Watch: Apple's 2016 MacBook vs. 2015 13" MacBook Air in head-to-head comparison

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in Current Mac Hardware edited May 2016
Apple's latest 12-inch MacBook refresh brings better battery life and a faster processor to the ultraportable platform, but in some respects is outperformed by last year's 13-inch MacBook Air. Is the ultimate in portability worth concessions like a single USB-C port and slower CPU? Find out in AppleInsider's head-to-head comparison.






In our last video comparison we pitted Apple's second-generation MacBook with Retina display against its predecessor, finding the new model only marginally better in terms of performance. But how does the new 12-inch ultraportable stack up against the company's aging, yet ever popular, MacBook Air?

If you're in the market to buy a thin and light MacBook, but are having a hard time deciding between the recently updated 12-inch Retina MacBook or a 13-inch MacBook Air, we don't blame you.

Both machines are considerably thin and light, and while there doesn't seem to be a huge difference on paper, handling the laptops in person is where the MacBook stands out as the superior machine in regards to portability. That portability does come at a cost.

With the MacBook, you only have one USB-C port that is used for both charging and as a data connection. This is where the MacBook air really shines, with the dedicated MagSafe charging port we love, along with two USB 3 ports, a Thunderbolt 2, and an SD card reader. One benefit of the USB-C connector on Apple's 12-inch MacBook is that it can charged with a cheap USB battery bank, which is very convenient.

If you work with photos and video, you'll know how convenient it is to have that SD card slot. But for that same crowd, the MacBook Air's screen is a letdown. Other than being larger, it's inferior to the 12-inch MacBook's Retina display in every other way. The viewing angles, contrast, and color accuracy is much worse, and the resolution isn't even "Full HD," giving you less screen real estate to work.

Even though the MacBook Air has a more powerful processor that requires a fan to stay cool, the fan-less Retina Macbook is only slightly behind in performance, so you won't notice a big difference in real world speed between these two models. The larger size of the Macbook air does afford it a more capacious battery which yields two extra hours of web usage.




In creating the ultra-thin 12-inch MacBook, Apple had to redesign the keyboard and trackpad. The keyboard has much less key travel which takes some getting used to. But thanks to the wider and more balanced butterfly keys, once you get used to the feeling you can type just as fast and accurately as with the MacBook air that has a typical Apple keyboard that is loved my many. The new thinner Retina MacBook keyboard is also lit by individual LEDs, giving it a sharper look with less backlight bleed.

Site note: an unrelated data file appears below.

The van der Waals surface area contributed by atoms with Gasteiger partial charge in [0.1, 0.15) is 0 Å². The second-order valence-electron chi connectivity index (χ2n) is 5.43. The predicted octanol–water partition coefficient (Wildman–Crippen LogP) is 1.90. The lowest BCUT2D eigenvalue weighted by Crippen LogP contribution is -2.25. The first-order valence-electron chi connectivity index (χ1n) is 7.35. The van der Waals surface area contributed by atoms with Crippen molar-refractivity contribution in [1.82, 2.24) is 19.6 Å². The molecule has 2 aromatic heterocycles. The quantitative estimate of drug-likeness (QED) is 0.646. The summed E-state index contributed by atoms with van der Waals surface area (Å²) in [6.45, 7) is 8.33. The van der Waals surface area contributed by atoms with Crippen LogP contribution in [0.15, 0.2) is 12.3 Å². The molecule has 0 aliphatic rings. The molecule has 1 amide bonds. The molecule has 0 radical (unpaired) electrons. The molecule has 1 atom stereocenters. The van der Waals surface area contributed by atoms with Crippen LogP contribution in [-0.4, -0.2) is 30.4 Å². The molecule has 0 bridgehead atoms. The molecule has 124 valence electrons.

The Force Touch trackpad is an improvement over the MacBook Air. Even though it feels like you're actually pressing down, Apple is using haptic feedback motors that simulate the click. This makes the trackpad thinner and provides uniform feedback no matter where you press. The design also gives you flexibility in adjusting feedback strength and sound.

With all the concessions made to make MacBook as slim as possible, you would expect the speakers to be less powerful and lacking adequate fidelity. While the 12-inch MacBook does lack a bit of low-end punch, its speakers are actually better sounding and slightly louder than those in the larger MacBook Air.

One area where MacBook Air takes a lead is its FaceTime HD camera. While neither machine provides great image quality, the FaceTime shooter in the 12-inch MacBook maxes out at a resolution of 480P, the same as the very first MacBook webcam. Which by the way, was released 10 years ago.

If you're looking for a portable machine in the $1,200-plus price range, and the lack of expansion ports doesn't bother you, go with the 12-inch MacBook. If you need the flexibility of Thunderbolt and the other ports the Air offers, and the low quality screen isn't an issue, the MacBook Air is the best pick for you.
techloverbrakken
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Comments

  • Reply 1 of 36
    christopher126christopher126 Posts: 4,365member